Photojournalist in Myanmar sentenced to 20 years of hard labor

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This article was originally published by Radio Free Asia and is reprinted with permission.

A well-known photojournalist who documented the aftermath of May’s destructive Cyclone Mocha was sentenced on Wednesday to 20 years in prison with hard labor by a military junta court.

Junta soldiers arrested Sai Zaw Thaik on May 23 in Rakhine state as he was documenting the cyclone’s damage for independent online news service, Myanmar Now. 

Sai, 40, is one of the best-known photographers in Myanmar and has continued to work inside the country after the junta closed Myanmar Now following the Feb. 1, 2021, military coup, the news service said in a statement.

The exact charges Sai was convicted under were unknown, but the initial indictment included charges for misinformation, incitement and sedition under various statutes, according to Myanmar Now.

“All of Sai Zaw Thaike’s colleagues at Myanmar Now and I are deeply saddened to hear of the lengthy sentence handed down to him,” Myanmar Now’s Editor-in-chief Swe Win said in the statement. 

“His sentencing is yet another indication that freedom of the press has been completely quashed under the military junta’s rule, and shows the hefty price independent journalists in Myanmar must pay for their professional work,” he said. 

No right to defend himself

Sai was arrested in the state capital of Sittwe and interrogated for more than a week, Myanmar Now said. He was sent to Insein Prison Court on the outskirts of Yangon in mid-June. 

Sai was not examined in any courtroom, nor was he given the right to defend himself or hire a lawyer, according to Myanmar Now.

“The information he went over to report was not about armed resistance,” said Ahla Lay Thuzar, a journalist arrested by the junta in September 2021 and released more than a year later.

“He was only there to report the difficult situations of civilians in the aftermath of Cyclone Mocha,” she told Radio Free Asia, adding that the long prison sentence was “something entirely improper.”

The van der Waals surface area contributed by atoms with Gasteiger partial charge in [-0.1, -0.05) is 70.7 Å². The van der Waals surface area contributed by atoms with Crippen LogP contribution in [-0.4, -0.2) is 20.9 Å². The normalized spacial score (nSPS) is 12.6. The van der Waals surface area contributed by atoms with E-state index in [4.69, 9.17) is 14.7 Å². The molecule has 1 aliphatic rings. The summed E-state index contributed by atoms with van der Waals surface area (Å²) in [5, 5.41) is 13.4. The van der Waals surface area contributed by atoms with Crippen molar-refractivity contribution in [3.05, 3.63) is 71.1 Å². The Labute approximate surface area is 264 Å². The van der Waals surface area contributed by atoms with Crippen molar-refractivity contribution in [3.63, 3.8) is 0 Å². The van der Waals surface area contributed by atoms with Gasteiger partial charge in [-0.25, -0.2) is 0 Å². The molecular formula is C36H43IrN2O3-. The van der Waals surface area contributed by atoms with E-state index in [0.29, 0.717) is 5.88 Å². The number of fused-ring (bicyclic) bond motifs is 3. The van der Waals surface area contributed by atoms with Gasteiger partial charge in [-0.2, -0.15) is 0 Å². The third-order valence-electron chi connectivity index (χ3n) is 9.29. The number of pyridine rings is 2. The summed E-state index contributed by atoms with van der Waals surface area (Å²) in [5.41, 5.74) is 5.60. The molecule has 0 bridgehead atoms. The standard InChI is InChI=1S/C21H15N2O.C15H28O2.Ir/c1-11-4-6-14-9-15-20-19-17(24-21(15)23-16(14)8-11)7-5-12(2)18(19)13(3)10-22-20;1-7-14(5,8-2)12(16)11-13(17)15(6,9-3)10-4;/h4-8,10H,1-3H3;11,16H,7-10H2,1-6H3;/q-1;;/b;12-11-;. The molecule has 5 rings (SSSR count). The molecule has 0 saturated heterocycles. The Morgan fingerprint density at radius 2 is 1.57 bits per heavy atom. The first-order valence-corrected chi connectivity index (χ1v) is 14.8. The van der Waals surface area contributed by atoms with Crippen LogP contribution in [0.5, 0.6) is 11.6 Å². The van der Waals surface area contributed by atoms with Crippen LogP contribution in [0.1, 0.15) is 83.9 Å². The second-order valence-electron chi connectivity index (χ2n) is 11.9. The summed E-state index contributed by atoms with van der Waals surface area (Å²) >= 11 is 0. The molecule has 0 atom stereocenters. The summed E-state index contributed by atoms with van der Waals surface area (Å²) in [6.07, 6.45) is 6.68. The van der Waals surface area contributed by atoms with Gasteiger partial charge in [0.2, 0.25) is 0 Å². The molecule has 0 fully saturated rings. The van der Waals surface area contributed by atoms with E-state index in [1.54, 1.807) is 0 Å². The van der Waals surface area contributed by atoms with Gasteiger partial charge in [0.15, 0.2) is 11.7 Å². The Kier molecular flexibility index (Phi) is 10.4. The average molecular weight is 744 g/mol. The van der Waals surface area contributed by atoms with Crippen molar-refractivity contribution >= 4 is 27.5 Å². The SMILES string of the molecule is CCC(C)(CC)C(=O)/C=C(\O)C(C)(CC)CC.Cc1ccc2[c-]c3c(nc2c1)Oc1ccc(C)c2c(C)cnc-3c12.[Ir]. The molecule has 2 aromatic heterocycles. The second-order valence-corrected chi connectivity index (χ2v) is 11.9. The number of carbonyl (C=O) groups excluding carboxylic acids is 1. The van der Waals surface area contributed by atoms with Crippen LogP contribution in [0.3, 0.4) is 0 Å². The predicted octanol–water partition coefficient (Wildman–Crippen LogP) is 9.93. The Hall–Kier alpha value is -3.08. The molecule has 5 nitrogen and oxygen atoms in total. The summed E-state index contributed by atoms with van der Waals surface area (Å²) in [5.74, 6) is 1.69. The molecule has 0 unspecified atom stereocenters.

Another veteran journalist, who didn’t want to be identified for security reasons, said he believes the junta holds a particular grudge against Myanmar Now and was looking for a way to punish the news service.

“I think a 20-year sentence is the highest a journalist has ever received here,” the journalist and former member of Myanmar Press Council told RFA. 

“There are some news agencies that the junta feels more bitter toward,” he said. “There are at least four or five news agencies that the junta targets due to their scale of news distribution.” 

Since it was shut down after the coup, Myanmar Now has gone underground and continued to publish news articles on its website. In its statement on Wednesday, it reiterated that it would “continue to provide high-quality reporting that does not compromise on our original commitment to press freedom and democratic reforms.”

‘Grotesque’

Cyclone Mocha made landfall on May 14 with sustained winds reaching over 220 kilometers per hour (137 mph), killing more than 400 people and damaging more than 90% of houses and buildings in northern Rakhine state. 

Local residents and aid workers have repeatedly complained in the months since then that food and other humanitarian aid hasn’t reached those affected by the storm. 

The junta has tried to cover up the serious human suffering caused by its failure to allow assistance to be transported to those in need, said Phil Robertson, Human Rights Watch’s deputy Asia director.

“Obviously they wanted to keep photojournalists and reporters out of the area,” he told RFA. “Myanmar’s rights-abusing military junta views all independent media outlets and their journalists as enemies of the state, so it is not at all surprising that Sai Zaw Thaike got hit with such an outrageously long prison sentence.”

Sai was the second Myanmar Now journalist to be arrested by the junta since the military coup. Video journalist Kay Zon Nway was arrested last year while reporting on a protest and was released four months later under a general amnesty.

Since the coup, more than 150 journalists have been arrested in Myanmar, with about 50 still being held. Human rights groups have called on the junta to unconditionally free all journalists targeted in the post-coup crackdown. 

“Myanmar Now journalist Sai Zaw Thaike’s grotesque 20-year sentence on blatantly bogus charges is an outrage and should be immediately reversed,” said Shawn Crispin, senior Southeast Asia representative for the Committee to Protect Journalists. “Myanmar’s junta must stop imprisoning members of the press for merely doing their jobs as reporters.” 





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